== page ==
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Contributed by poet_in_waiting on Tuesday, 28th November 2006 @ 03:31:43 PM AEST
Topic: short

You are in the cellar. That’s what dad called it anyway. More of a closet in the far back corner of the rec-room. You’re drawing pictures again, pictures of a magical place where nine-year-old boys ride on friendly, flying mythical beasts. This one looks like a fluffy dragon with a bunny tail and the wings of a red tailed hawk. The boy on the creature’s back is smiling as they fly over sparkling sapphire waves that lap onto tropical rain forest shores. This picture is a far cry from the first stickman figures you drew your first night here three years ago. Three or four hours a night locked in self-induced solitude gave you ample time to perfect your art. In the back of your mind you hear dad stumbling down the stairs.

* * *

The knock on his office door brought Ben almost all the way back. Caffeine, Advil and shockingly bright fluorescent light have become less effective in returning him to the present. Realization slowly sets in again. Sitting in his leather, high back chair, a large black coffee steaming on the solid oak desk, he smiles as he surveys the corner office. The view is spectacular, but not always comforting. Through the tall oaks and evergreens that gives the plush park shade, the river glimmers. Reflected light reaches through cracks in the greenery taking the air from his lungs. Blinds now closed, breath returned and work thankfully beckoned.

* * *

I stood at his office door waiting patiently as he transformed into the driven man I’d come to respect, once more. This routine had been going on as long as I could remember working here. Lately it had been worse, and I knew that Ben had even spent some nights in his office on the couch. When he wasn’t working, Ben was alone. He said he liked it that way when anyone asked, and he continually said it to himself in an attempt to make himself believe it. I had spent a lot of time with him of late, sometimes thinking that perhaps there was potential for a relationship. Oddly, he never did anything overtly romantic beyond a less than intimate touch after a few manhattans at Alexander’s, his favourite after work hide out. He would make small talk with lawyers, doctors, and other important types that kept him on the good side of what he called the rumour mill.

We had been out socially twenty plus times over the last three years, and I barely knew anything about my frustratingly enigmatic boss. This had to change or I would have to abandon my dreams of a meaningful life with him. I decided that this week’s night out I would take measures that would shed light on a potential relationship and possible future. More importantly, I would finally find out what was inside Benjamin T. Kane besides a brilliant Advertising executive, and if he felt even remotely the same way about me as I did him.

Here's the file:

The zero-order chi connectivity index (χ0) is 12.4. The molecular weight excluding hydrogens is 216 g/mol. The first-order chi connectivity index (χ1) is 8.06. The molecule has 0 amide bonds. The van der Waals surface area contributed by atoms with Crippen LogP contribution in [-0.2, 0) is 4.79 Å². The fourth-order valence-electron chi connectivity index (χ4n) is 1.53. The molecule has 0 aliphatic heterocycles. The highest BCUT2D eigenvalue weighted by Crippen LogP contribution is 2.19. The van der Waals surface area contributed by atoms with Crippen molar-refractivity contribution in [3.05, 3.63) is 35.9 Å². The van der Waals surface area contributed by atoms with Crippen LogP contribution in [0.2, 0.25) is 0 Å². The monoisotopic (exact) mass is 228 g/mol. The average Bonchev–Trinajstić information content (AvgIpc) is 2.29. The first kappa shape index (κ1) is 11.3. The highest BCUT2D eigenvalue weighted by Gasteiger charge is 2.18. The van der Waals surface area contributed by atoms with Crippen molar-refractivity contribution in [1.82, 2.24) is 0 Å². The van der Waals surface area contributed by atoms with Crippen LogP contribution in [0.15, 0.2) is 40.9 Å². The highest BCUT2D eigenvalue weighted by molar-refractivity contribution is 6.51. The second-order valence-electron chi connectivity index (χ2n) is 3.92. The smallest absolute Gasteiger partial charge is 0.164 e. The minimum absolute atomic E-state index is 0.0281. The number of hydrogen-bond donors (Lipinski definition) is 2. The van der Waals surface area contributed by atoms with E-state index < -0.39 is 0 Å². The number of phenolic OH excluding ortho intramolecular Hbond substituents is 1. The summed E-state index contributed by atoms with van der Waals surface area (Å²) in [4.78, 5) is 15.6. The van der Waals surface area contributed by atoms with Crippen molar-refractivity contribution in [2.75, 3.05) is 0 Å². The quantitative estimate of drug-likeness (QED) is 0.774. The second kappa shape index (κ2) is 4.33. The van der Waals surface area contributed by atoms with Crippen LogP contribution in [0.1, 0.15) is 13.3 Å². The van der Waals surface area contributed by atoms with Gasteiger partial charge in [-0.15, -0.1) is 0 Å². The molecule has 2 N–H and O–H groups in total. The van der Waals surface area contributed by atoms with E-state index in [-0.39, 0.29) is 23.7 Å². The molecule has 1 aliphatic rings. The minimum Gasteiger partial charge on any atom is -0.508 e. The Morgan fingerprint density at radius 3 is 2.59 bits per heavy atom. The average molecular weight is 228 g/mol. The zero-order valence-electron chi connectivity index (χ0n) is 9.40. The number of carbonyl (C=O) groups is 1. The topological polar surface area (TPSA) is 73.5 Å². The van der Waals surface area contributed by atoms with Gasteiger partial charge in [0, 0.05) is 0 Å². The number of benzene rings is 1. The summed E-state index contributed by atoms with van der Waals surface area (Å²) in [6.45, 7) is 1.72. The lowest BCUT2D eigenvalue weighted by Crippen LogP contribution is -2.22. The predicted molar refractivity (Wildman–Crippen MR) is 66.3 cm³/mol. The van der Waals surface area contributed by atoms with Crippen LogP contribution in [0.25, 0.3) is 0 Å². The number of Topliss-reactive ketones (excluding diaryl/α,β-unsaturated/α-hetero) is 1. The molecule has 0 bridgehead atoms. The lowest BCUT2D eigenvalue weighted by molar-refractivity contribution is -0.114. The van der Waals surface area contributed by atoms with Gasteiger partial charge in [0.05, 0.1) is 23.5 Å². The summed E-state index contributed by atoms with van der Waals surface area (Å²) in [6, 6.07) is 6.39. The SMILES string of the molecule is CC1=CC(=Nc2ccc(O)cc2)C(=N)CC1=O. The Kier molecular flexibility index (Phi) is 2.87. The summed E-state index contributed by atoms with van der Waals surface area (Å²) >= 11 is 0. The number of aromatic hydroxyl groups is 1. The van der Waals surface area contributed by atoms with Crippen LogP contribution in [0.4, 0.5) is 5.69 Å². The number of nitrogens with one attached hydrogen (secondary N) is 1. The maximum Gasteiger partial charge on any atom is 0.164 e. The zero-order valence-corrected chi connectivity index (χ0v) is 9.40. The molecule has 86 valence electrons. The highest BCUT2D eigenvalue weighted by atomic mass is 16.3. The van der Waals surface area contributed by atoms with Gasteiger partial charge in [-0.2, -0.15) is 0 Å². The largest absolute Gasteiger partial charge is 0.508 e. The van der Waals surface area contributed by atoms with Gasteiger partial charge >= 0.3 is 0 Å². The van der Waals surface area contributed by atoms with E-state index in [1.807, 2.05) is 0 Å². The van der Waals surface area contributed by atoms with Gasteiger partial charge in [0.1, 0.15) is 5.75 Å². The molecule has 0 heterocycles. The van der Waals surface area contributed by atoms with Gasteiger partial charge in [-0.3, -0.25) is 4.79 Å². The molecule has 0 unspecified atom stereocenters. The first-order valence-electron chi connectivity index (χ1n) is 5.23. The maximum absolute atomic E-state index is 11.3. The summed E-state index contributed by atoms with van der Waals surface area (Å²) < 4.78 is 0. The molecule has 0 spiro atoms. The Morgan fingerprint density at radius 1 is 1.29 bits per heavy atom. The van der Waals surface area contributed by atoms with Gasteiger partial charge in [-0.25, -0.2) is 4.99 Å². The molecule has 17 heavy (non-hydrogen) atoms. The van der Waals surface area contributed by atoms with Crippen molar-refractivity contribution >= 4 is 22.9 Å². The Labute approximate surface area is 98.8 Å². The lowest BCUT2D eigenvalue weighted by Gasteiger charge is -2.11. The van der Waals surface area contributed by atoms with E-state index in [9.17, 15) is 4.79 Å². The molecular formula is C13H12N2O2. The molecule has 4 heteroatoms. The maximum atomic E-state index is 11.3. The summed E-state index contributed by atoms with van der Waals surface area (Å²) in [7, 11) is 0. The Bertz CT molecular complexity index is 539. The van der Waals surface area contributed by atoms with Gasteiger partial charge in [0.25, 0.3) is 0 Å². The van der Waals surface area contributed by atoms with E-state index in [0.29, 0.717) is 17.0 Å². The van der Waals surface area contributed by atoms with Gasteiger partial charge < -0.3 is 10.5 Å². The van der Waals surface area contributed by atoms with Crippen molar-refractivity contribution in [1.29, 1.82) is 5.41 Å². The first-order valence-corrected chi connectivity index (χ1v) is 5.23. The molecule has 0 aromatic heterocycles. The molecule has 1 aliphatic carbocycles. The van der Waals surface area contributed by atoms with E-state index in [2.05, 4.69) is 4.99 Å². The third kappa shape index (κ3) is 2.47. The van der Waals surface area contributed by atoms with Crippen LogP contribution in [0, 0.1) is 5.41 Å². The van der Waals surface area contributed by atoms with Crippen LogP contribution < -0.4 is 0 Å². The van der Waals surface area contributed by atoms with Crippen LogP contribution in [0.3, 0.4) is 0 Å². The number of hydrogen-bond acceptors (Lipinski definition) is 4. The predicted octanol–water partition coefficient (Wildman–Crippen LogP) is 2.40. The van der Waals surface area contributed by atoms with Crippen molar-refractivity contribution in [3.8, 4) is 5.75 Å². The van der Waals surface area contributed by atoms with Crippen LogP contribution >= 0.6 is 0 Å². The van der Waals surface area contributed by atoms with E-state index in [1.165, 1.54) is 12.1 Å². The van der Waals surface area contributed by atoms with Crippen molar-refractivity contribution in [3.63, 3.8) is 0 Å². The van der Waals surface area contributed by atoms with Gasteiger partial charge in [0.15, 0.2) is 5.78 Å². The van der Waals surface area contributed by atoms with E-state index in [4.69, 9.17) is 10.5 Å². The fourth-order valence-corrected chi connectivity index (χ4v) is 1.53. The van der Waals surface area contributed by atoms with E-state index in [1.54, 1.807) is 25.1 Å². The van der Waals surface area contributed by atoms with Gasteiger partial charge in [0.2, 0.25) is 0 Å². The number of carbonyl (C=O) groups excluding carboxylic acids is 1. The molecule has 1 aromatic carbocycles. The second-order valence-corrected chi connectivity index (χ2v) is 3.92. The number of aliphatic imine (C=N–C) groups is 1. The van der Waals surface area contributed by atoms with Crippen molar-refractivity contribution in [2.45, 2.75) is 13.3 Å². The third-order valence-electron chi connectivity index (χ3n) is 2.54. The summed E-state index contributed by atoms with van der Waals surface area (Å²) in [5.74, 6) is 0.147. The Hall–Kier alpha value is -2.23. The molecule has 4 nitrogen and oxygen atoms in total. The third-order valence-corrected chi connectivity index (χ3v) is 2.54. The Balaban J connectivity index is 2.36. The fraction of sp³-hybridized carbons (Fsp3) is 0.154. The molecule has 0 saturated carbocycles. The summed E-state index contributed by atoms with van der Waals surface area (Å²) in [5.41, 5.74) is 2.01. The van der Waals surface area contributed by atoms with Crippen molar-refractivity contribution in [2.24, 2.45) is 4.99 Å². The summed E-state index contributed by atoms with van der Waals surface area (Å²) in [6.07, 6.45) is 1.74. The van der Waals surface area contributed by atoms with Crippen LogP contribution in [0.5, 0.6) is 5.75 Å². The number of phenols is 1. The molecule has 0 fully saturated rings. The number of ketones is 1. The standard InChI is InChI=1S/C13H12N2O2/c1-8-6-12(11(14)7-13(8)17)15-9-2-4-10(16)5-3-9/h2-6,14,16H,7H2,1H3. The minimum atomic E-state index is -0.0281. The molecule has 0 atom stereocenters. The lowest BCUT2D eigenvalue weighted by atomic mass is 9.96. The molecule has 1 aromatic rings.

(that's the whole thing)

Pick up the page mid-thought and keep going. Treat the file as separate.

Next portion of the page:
* * *

What do your parents do each night? Don’t they miss you when you’re tucked away in here night after night? You hear your dad descend the stairs; he crosses the rec-room floor and you ready yourself for one of those incoherent talks about nothing. The chats where you could smile blankly nodding your head, and not even leave whatever world you had just created in a drawing and your mind. Tonight night however, your dad stops short, and you hear the springs of the old rec-room couch creak and give way as he flopped and began sobbing. Not his usual way to end an evening. In the distance you hear the back door slam. Somehow you know that mom was gone forever.

* * *

I sit strategically with my back against the wall, with Ben directly across so all he can see is me and the hand sketched cartoon of Alexander the Great at the Parthenon on the wall behind me. After twenty minutes of idle chitchat about work and weather he casually touch of my hand that rested on the table, and before he could move it away I clutched it in my own hand with gentle authority. My plan was afoot, and I knew I had to act quickly. He shifted in his chair uncomfortably as if preparing for an interrogation, but he held his eyes to mine as if pleading. He was ready.
“What do you really think about me?” I started
“You are by far the most dedicated and conscientious worker …”
“You know what I mean Ben!”
Squirming once again, his eyes never left mine. I thought I saw the glint of a smile in there too. “Honestly Erin, sometimes you’re all I can think about. All I want to think about. Lately work hasn’t been enough, but I didn’t want to subject you to my world.”
“Your world?” I asked, somewhat bemused and equally amazed that we were suddenly talking. “What is it about your world that you think I can’t handle.”
“It’s what I can’t handle Erin. I’ve lived in the past so long… working and drinking are all that I really do in the present. There’s just too much … it wouldn’t be … fair.” His eyes left mine as he redirected his gaze to the faux marble tabletop. He made a half hearted attempt at pulling his hand away, but tried I wouldn’t relinquish my grip on his hand as it seemed to be the connection I had never been able to make with Ben, and if I lost the connection now I wasn’t sure I could get it back. Hi didn’t fight it very hard. Then his eyes caught mine again.

“What wouldn’t be fair Ben? What is so bad that you can’t share it with someone… share it with me? Why do you keep yourself behind walls that nobody can break through? And what scares you so much about that beautiful view in your office?” I knew right away that was too many questions too soon. This time I averted my eyes from his surprised stare and tried to pull away realizing I’d gone to far, but Ben held fast. I turned back slowly, and before I could speak Ben started talking.